Speaking at a press conference in Grozny on 19 March, Chechen President Aslan Maskhadov said that the situation in Chechnya is more stable than at any time since September 1996, Interfax reported. Maskhadov rejected a statement made the previous day by Khunkar-Pasha Israpilov, head of the Chechen anti-terrorist squad. Israpilov claimed that supporters of the abductors of a British couple held hostage in Chechnya since July 1997 have seized a building in Urus Martan and that tensions in the town are escalating. Chechen intelligence agents recently failed to secure the release of the British hostages (see "RFE/RL Newsline," 17 March 1998). LF


Former Security Council Secretary Aleksandr Lebed announced on 19 March that Russia needs massive assistance modeled on the Marshall Plan, which the U.S. offered to many European countries after World War Two, an RFE/RL correspondent in Washington reported. Testifying before the National Security Subcommittee of the U.S. House of Representatives, Lebed criticized current U.S. aid to Russia, saying money is not going to the right people. The previous day, Lebed met with U.S. Senator Richard Lugar and highly praised the Nunn-Lugar program, under which U.S. funds have helped pay to dismantle some Russian missiles. But he warned that chronic underfunding of the Russian military continues, and Russia's nuclear specialists often receive only part of their wages with great delays. Lebed is running in the 26 April gubernatorial election in Krasnoyarsk Krai. LB


During a 19 March press conference in Moscow, Krasnoyarsk Krai Governor Valerii Zubov expressed confidence that he will be re-elected this spring, RFE/RL's Moscow bureau reported. Zubov said he does not consider Lebed his main rival in the race. However, in thinly-veiled criticism of Lebed, he warned that Krasnoyarsk residents should not "count on a miracle" by voting for a "magician" for governor. Zubov portrayed himself as a person committed to working in Krasnoyarsk in the long term (Lebed is widely believed to be planning a presidential bid in 2000). "Kommersant- Daily" reported on 17 March that many officials, both in the krai and in Moscow, believe Zubov's re-election chances are slim. The newspaper said other regional leaders are already negotiating as to who will replace Zubov as deputy speaker of the Federation Council if he loses his post in Krasnoyarsk. LB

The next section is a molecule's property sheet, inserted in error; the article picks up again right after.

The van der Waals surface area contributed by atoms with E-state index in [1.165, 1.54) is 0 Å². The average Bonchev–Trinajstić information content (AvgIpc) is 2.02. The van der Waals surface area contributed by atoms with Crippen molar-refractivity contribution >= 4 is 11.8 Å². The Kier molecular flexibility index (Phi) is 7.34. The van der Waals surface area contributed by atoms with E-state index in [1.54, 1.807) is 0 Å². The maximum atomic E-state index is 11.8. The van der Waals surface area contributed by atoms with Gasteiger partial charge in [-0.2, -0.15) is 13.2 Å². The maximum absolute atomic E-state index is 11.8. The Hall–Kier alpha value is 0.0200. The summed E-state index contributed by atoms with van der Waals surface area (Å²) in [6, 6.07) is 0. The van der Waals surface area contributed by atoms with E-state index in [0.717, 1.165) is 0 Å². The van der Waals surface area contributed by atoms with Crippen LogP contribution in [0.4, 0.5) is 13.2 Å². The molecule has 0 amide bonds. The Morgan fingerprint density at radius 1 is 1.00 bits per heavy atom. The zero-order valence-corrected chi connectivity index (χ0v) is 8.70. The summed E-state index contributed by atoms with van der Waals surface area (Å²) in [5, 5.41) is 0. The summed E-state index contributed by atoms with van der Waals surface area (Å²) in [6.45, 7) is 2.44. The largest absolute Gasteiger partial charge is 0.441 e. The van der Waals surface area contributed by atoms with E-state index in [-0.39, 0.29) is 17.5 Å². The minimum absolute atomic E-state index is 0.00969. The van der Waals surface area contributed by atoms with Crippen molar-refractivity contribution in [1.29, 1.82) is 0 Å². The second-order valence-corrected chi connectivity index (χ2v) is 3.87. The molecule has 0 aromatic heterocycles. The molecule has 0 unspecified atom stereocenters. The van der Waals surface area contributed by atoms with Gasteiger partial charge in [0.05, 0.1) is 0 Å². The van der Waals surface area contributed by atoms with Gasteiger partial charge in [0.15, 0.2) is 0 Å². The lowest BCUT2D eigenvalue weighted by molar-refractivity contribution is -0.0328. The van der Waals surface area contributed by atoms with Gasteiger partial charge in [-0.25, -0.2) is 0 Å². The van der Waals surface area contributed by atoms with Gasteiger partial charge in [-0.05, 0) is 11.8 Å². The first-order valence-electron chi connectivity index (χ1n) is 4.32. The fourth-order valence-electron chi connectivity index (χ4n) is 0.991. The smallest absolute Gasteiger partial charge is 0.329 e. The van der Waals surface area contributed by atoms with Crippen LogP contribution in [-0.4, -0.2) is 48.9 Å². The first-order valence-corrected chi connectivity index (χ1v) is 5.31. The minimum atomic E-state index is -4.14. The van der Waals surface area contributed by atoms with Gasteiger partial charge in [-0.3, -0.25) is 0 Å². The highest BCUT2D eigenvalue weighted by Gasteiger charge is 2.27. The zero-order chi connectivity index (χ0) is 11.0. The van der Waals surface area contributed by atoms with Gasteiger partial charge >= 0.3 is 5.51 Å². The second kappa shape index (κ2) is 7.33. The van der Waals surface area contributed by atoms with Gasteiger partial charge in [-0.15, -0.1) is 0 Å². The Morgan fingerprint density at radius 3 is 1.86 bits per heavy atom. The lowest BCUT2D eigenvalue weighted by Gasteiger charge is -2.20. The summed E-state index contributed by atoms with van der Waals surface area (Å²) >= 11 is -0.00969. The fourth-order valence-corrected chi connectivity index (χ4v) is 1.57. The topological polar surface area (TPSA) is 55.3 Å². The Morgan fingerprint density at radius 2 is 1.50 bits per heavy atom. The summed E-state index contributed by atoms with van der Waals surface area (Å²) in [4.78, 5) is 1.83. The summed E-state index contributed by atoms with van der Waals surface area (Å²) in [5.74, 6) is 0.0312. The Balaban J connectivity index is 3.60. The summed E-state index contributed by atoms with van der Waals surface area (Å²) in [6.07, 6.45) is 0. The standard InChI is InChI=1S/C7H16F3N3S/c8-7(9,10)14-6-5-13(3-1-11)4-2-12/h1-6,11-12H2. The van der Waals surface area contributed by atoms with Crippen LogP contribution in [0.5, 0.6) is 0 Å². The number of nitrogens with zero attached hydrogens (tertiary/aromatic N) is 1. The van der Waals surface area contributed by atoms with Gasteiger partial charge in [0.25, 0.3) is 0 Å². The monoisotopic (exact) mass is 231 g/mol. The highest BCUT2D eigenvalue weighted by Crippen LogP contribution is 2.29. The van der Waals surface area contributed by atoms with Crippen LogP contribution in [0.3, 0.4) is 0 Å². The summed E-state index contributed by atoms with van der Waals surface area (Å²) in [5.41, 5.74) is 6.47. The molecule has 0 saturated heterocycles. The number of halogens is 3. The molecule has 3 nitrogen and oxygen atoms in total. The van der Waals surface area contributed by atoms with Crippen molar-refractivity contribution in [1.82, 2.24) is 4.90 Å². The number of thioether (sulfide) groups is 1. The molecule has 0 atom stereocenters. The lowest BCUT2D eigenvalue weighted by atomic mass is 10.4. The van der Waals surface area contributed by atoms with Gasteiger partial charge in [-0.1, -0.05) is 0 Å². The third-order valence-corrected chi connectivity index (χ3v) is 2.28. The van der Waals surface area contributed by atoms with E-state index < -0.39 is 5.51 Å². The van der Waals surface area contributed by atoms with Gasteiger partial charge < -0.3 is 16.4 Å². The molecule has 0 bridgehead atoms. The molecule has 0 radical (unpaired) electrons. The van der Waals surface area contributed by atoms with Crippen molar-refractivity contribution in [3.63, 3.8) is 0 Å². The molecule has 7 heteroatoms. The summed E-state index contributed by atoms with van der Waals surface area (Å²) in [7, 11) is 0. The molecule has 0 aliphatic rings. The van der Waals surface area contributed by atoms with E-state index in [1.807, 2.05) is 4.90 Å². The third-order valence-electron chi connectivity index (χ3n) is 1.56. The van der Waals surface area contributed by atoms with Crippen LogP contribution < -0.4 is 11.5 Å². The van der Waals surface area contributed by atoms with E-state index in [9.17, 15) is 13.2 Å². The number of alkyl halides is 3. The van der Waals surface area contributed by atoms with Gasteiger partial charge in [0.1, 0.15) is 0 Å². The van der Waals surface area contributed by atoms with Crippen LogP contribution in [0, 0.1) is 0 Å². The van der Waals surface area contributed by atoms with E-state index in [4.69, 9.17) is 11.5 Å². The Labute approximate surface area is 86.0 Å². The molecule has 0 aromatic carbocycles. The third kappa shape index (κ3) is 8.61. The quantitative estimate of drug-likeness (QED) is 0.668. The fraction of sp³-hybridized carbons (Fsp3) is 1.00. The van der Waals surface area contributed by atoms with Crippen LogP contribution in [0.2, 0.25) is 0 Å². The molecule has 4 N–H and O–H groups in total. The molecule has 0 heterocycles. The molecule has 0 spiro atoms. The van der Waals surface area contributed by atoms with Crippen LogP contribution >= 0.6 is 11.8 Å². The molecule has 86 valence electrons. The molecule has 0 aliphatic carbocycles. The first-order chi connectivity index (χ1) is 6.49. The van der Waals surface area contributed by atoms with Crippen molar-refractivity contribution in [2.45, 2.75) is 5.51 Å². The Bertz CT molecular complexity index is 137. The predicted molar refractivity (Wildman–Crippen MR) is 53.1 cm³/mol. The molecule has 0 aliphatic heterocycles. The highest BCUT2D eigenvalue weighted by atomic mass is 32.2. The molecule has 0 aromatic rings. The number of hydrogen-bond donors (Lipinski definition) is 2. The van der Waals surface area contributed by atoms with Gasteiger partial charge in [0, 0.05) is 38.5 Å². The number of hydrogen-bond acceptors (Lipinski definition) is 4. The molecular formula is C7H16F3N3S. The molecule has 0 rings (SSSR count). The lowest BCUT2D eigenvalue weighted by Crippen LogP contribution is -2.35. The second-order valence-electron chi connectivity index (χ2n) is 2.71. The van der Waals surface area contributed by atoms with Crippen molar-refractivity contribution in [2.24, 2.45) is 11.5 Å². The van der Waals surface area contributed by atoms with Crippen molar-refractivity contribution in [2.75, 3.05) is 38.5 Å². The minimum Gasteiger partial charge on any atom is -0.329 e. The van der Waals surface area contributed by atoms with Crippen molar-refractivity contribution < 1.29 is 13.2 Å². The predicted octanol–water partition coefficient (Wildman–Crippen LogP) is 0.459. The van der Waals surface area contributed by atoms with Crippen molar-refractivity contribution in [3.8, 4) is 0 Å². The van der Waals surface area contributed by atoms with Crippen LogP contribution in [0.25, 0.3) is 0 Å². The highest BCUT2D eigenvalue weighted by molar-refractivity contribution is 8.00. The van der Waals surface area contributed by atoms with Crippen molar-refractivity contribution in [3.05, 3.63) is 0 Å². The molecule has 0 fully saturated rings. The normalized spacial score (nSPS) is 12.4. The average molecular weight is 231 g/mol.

Two Mormon missionaries have been abducted in Samara Oblast, Reuters reported on 19 March, citing a statement by the Church of Jesus Christ of Latter-Day Saints. The statement, which was issued through the U.S. State Department, gave few details about the disappearance of the missionaries and did not speculate about who might be responsible for their abduction. The Church said it has taken measures to protect others in its Samara mission. LB


Armenian Prime Minister and acting President Robert Kocharyan told journalists in Yerevan on 19 March that "minor" procedural violations during the presidential elections did not significantly affect the final results (see "RFE/RL Newsline," 19 March 1998). Kocharyan said he has informed the head of the Organization on Security and Cooperation in Europe's observer mission that he disagrees with three of the six points of criticism contained in the OSCE evaluation. He pledged to ensure that the 30 March runoff will be free of infringements. Kocharyan also said he is discussing a possible second round alliance with defeated candidate Paruir Hairikyan, who polled 5.5 percent. He also appealed to Vazgen Manukyan, who came in third, "not to burn bridges" for future cooperation, RFE/RL's Yerevan bureau reported. LF


Seyran Avakyan, a spokesman for Manukyan's National Democratic Union (NDU) said on 19 March that the party has already lodged 30 formal protests with the Central Electoral Commission and another 16 with local commissions, RFE/RL's Yerevan bureau reported. Avakyan said Manukyan's campaign staff are still receiving complaints of fraud and will seek legal action on 50 "criminal cases" of violence against NDU activists. Avakyan added that whereas most violations occurred during the vote count in 1996, the majority took place during the actual voting this year. Four members of the Central Electoral Commission, including Vova Hakhverdyan of the NDU, refused to sign the final protocol on preliminary returns issued by the commission on 19 March, Noyan Tapan reported. LF